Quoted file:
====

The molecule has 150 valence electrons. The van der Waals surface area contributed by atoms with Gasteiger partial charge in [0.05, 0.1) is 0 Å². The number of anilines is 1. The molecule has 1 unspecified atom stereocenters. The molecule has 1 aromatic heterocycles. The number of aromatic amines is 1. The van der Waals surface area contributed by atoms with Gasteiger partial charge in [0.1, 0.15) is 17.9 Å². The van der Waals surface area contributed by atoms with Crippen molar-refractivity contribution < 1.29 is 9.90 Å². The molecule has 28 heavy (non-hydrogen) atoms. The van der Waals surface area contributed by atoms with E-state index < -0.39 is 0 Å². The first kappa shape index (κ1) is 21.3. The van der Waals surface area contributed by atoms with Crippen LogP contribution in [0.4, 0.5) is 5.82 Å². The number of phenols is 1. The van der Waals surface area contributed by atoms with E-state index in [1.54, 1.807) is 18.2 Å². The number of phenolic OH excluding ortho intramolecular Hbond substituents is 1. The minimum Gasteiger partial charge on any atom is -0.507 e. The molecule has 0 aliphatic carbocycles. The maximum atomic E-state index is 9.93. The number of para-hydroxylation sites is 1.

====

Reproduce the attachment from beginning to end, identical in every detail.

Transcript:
The molecule has 150 valence electrons. The van der Waals surface area contributed by atoms with Gasteiger partial charge in [0.05, 0.1) is 0 Å². The number of anilines is 1. The molecule has 1 unspecified atom stereocenters. The molecule has 1 aromatic heterocycles. The number of aromatic amines is 1. The van der Waals surface area contributed by atoms with Gasteiger partial charge in [0.1, 0.15) is 17.9 Å². The van der Waals surface area contributed by atoms with Crippen molar-refractivity contribution < 1.29 is 9.90 Å². The molecule has 28 heavy (non-hydrogen) atoms. The van der Waals surface area contributed by atoms with E-state index < -0.39 is 0 Å². The first kappa shape index (κ1) is 21.3. The van der Waals surface area contributed by atoms with Crippen LogP contribution in [0.4, 0.5) is 5.82 Å². The number of phenols is 1. The van der Waals surface area contributed by atoms with E-state index in [1.54, 1.807) is 18.2 Å². The number of phenolic OH excluding ortho intramolecular Hbond substituents is 1. The minimum Gasteiger partial charge on any atom is -0.507 e. The molecule has 0 aliphatic carbocycles. The maximum atomic E-state index is 9.93. The number of para-hydroxylation sites is 1.